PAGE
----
At a time when the inception of IoT devices is outpacing the rate at which these connected designs are securely deployed, microcontrollers offer a viable path for confronting cyber threats on multiple fronts. Furthermore, they provide a simplified solution with a security design ecosystem to facilitate point-and-click development environments. They use network interfaces to interact with and obtain necessary information from other devices, pushing the data to the IoT application for analysis. Moreover, they are designed to support one or many network protocols, such as Wifi, 2G/3G, RFID, and Bluetooth.
Although both microprocessors and microcontrollers function as small, highly integrated computer systems, they serve different purposes.
While microcontrollers are optimized to perform a dedicated low-power application ideal for embedded systems, microprocessors are more useful for general applications requiring more complex and versatile computing operations.
Overall, using the terms “microprocessor” and “microcontroller” interchangeably is not a significant problem. However, in technical discussions, it’s vital to maintain the distinction between the two concepts.
The Arduino UNO is the simplest and the most potent prototyping environment based on the ATmega328P, becoming one of the first microcontroller-based development boards. It consists of everything necessary for supporting the microcontroller, making it very easy-to-use by both beginners and experts.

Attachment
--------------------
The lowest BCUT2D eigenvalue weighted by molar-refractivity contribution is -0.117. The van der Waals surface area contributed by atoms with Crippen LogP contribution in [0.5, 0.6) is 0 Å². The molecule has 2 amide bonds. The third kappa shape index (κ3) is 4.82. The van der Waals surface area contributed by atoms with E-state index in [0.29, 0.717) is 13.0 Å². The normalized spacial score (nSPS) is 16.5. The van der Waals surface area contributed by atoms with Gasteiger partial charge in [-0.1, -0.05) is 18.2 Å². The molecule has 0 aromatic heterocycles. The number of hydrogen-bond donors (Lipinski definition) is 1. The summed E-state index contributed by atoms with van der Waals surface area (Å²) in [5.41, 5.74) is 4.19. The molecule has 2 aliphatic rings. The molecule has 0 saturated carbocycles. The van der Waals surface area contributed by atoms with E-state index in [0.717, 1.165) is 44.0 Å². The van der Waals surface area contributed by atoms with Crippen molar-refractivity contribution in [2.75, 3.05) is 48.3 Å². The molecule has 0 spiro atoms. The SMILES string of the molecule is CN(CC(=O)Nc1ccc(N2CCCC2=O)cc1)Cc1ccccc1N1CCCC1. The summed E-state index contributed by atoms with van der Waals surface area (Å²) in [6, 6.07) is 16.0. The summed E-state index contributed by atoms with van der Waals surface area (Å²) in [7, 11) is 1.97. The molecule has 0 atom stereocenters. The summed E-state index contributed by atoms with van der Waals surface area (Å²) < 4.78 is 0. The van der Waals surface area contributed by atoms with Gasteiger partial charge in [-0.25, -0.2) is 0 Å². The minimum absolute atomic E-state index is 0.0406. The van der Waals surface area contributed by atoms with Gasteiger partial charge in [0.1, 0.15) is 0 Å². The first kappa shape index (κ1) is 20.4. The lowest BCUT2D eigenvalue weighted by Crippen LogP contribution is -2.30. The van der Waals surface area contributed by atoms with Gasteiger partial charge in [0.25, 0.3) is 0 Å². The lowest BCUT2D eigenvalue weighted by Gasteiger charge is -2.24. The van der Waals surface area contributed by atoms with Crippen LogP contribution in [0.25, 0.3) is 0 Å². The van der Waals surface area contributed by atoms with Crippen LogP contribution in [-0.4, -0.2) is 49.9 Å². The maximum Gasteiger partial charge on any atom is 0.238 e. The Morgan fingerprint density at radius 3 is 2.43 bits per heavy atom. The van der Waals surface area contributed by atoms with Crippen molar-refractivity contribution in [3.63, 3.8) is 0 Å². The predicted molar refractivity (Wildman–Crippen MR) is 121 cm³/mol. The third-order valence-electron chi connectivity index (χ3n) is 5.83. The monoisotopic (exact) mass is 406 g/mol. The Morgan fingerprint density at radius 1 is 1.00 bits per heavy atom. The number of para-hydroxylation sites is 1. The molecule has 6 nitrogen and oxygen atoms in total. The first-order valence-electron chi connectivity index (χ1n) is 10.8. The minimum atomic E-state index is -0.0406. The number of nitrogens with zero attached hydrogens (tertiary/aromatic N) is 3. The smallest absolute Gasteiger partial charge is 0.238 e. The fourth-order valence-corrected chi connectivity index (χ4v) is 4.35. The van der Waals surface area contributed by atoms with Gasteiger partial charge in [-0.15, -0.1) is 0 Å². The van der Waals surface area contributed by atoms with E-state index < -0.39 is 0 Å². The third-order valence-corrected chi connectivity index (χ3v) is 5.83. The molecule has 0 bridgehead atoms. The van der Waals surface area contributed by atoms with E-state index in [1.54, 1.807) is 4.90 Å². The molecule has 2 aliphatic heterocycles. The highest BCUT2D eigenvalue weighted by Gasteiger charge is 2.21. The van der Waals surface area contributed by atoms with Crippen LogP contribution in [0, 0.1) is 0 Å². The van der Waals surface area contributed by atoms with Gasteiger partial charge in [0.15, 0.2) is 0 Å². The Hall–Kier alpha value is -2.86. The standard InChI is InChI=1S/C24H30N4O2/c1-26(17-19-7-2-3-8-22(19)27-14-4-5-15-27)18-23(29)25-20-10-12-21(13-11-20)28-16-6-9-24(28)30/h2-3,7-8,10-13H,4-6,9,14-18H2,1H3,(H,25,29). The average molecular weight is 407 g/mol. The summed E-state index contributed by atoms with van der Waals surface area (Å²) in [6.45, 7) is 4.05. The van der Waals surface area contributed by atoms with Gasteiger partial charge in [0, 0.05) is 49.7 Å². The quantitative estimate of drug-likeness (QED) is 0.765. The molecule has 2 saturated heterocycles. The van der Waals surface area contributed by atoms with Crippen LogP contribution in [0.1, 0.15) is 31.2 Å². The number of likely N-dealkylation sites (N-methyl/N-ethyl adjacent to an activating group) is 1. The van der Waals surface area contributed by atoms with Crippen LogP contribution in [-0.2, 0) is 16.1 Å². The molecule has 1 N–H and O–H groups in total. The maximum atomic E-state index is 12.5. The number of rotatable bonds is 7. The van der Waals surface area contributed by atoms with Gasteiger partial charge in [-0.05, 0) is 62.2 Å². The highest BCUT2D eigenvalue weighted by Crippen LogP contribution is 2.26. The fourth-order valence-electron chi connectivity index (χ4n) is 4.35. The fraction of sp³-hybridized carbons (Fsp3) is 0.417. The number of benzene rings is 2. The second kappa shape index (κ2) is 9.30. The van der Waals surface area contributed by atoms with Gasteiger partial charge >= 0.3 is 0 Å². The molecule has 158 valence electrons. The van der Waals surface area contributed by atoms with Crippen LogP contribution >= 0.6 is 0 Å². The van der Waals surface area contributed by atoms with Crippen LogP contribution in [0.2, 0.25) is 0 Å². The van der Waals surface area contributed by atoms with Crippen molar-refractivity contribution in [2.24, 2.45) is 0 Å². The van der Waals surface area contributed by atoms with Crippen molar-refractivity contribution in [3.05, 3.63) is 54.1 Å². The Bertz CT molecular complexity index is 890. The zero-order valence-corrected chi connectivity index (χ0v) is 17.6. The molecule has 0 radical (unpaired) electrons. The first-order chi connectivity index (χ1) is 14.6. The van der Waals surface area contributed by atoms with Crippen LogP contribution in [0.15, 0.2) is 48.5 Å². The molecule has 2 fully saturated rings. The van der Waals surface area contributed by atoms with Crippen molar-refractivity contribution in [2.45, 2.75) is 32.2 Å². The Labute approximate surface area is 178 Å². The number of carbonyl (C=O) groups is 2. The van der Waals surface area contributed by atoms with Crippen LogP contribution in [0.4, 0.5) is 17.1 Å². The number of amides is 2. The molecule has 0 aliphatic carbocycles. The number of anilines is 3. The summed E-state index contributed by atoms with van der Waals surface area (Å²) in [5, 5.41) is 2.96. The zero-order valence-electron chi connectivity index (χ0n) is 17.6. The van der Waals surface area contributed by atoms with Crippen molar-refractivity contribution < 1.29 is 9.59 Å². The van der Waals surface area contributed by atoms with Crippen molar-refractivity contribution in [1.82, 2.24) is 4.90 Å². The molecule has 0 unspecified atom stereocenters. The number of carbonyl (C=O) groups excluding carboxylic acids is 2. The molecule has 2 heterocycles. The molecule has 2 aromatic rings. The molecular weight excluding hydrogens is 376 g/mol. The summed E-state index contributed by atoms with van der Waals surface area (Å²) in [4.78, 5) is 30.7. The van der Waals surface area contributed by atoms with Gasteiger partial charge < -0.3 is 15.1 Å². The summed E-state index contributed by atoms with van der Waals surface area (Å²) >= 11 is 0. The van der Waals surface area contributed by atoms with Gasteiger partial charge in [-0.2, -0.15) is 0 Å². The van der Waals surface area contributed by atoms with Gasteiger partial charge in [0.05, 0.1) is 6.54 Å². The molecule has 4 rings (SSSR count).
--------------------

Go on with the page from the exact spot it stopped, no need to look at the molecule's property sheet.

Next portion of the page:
Seeed Studio’s XIAO BLE nRF52840 Sense is a compact IoT microcontroller board featuring Bluetooth LE. It is further compatible with machine learning frameworks like TinyML and TensorFlow Lite.
Moreover, it has many features, such as an onboard antenna, 6 Dof IMU, and a microphone within its compact size.
Raspberry Pi Co is the first in-house microcontroller development board put into the market by Raspberry Pi. It can run at a high frequency of 125-133 Mhz, accommodating high computing applications involving machine learning and data collection.
The Adafruit Flora IoT microcontroller board aims to develop a wearable electronic appliance.
With its disk-shaped, round, sewable, Arduino-compatible design, it provides micro-USB and Neopixel LEDs for easy programmability and testing.
Based on the x86 intel microcontrollers, the Quark D2000 is one of the most powerful microcontrollers on the market today, with more I/O controls than others.
Moreover, it is powered through a USB connector and provides low power consumption for its users, offering extreme flexibility with only 3.3 volts of DC supply.
For microcontroller programming, an integrated development environment is vital. An integrated development environment ensures that the right tools, such as code editors, compilers, and debuggers, are available for users to program with ease.
Once a suitable integrated development environment is attained, you can begin writing the code. Microcontrollers are typically programmed in higher-level languages such as C++ or Java. Furthermore, you can add additional features depending on its application.
A microcontroller is at the heart of IoT devices, offering practical, affordable, and flexible solutions to many challenges of circuit design and modern control systems.
With IoT devices ever-increasing within the global market, multiple different types of microcontrollers come to the forefront to offer an alternative and viable path for preventing cyber attacks, as reliable data exchange is critical for IoT networks.